On Monday, the Iowa House of Representatives passed a bill restricting college and K-12 women’s sports participation to biological women.
Allowing only biological women to compete in women’s sports does not seem particularly controversial, but, unfortunately, it is.
The bill passed 55 to 39 along party lines, with Republicans supporting it and Democrats opposing it.
“If this was really about fairness, we’d be talking about that. But we’re talking about discrimination,” Iowa House Minority Leader Jennifer Konfrst, D-Windsor Heights, said during her floor remarks.
It is about fairness. It’s just something that Democrats who are tied into the LGBTQ agenda don’t want to acknowledge. Allowing biological men who identify as transgender women to compete in women’s sports is a bridge too far is unfair to the biological women that girls’ sports were created for, to begin with.
Ainsley Erzen, the state girls’ record holder in the 800 meters and 2021 national champion from Carlisle High School in Carlisle, Iowa, pointed this out in a recent op/ed in The Des Moines Register.
“My time of 2:06.52, the time that made me the fastest Iowa high school female 800 runner of all time, the time that earned me the title of national champion, was easily beat by 85 high school boys at the 2021 Iowa high school state track meet alone. Eighty-five. Just in our small state of Iowa,” she wrote.
Does this make Miss Erzen an advocate of discrimination? No, she is pointing out something that, for some mind-boggling reason, Democrats want to deny – biological reality.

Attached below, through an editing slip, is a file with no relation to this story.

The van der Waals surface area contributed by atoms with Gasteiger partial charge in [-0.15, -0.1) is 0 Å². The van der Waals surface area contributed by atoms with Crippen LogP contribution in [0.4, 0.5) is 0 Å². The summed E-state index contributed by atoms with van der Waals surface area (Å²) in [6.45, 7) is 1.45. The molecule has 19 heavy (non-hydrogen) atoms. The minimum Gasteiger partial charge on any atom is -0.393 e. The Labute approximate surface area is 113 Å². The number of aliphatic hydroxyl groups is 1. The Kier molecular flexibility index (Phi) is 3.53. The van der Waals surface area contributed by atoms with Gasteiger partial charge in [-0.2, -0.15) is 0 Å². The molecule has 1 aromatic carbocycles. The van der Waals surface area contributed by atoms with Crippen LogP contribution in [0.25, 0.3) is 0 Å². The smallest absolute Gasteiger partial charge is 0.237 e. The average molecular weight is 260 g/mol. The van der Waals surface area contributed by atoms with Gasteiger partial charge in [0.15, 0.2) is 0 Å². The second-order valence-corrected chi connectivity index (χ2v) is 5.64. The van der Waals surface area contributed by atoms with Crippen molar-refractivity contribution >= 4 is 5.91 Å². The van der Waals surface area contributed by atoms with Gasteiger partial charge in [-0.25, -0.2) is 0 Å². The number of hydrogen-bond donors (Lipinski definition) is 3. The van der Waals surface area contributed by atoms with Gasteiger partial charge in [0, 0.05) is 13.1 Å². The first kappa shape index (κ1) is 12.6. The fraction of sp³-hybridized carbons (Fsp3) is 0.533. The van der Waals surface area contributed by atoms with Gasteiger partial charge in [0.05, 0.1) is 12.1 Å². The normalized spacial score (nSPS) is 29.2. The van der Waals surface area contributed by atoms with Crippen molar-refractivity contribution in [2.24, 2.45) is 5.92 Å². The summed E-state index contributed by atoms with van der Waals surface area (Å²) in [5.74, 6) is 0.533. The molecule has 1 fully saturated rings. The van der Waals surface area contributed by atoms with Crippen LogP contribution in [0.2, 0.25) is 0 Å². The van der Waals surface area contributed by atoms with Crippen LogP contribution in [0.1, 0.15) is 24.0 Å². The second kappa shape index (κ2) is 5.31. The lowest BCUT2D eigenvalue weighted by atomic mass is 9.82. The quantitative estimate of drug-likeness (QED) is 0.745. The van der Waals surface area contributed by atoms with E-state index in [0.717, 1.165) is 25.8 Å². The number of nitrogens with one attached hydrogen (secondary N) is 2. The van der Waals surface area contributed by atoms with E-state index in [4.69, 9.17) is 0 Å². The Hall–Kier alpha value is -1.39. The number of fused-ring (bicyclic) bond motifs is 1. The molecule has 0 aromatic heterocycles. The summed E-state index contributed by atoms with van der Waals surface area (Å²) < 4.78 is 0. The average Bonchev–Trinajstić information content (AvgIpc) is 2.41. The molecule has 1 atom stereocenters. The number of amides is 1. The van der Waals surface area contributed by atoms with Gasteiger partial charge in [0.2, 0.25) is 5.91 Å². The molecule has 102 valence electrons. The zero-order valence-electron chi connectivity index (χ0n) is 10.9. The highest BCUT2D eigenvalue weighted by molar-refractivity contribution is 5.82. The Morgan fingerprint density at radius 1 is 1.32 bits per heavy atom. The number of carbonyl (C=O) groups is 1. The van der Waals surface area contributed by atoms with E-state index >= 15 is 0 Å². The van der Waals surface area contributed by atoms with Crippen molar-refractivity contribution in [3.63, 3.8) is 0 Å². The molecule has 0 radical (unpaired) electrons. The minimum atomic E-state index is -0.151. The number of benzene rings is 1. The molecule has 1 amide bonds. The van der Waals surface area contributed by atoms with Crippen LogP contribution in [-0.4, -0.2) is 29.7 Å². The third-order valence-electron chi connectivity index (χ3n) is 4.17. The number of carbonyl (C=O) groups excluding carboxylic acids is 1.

There are numerous physiological differences between men and women that give men advantages in sports that reward strength, acceleration, and speed.
Let’s look at two examples from the international indoor track & field competition during the 2021-2022 season.
- This year in the indoor 50 meter dash, the fastest time recorded this season was 6.29 seconds by Patrizia Van der Weken of Luxembourg. According to WorldAthletics.org, that time was surpassed by at least 128 men in the men’s indoor 50 meter dash (all the men’s times they listed), with the slowest time recorded on their website being 6.15 seconds.
- Keely Hodgkinson of Great Britain recorded a time of 1:57.20, the fastest time thus far in the women’s indoor 800 meters run in the 2021-2022 season; over 2,500 men ran the same event with a faster time this season alone.
Doraine Lambelet and Wickliffe Shreve, in a piece entitled “Comparing Athletic Performance: The Elite Women to Boys and Men” for Duke Law School’s Center for Sports Law and Policy, pointed out stark differences.
- “Just in the single year 2017, Olympic, World, and U.S. Champion Tori Bowie’s 100 meters lifetime best of 10.78 was beaten 15,000 times by men and boys.”
- “The same is true of Olympic, World, and U.S. Champion Allyson Felix’s 400 meters lifetime best of 49.26. Just in the single year 2017, men and boys worldwide outperformed her more than 15,000 times.”
In 2017, the U.S. Women’s Soccer Team fell 5 to 2 to the FC Dallas U-15 boys’ academy team when preparing for a game against Russia. Yes, it was a scrimmage, and the women’s team likely wasn’t playing all out, but they still lost.
A recent study showed even after a year of hormone therapy, biological boys and men who identify as transgender women retain an athletic edge.
Democratic lawmakers have pointed out that this has not been an issue in Iowa, and they are largely correct. (Insofar as the media has not reported an issue.) But should lawmakers wait until it becomes a problem? Should they wait until biological men break numerous girls’ track state records like what happened in Connecticut? Should they wait for Iowa collegiate swimmers who are biological females to be denied a place upon the championship podium like what happened in the 2022 Ivy League Swimming Championships?
We don’t believe so. Iowa lawmakers should act to protect girls’ sports before there is a problem to ensure a level playing field for those whom girls’ and women’s sports were created.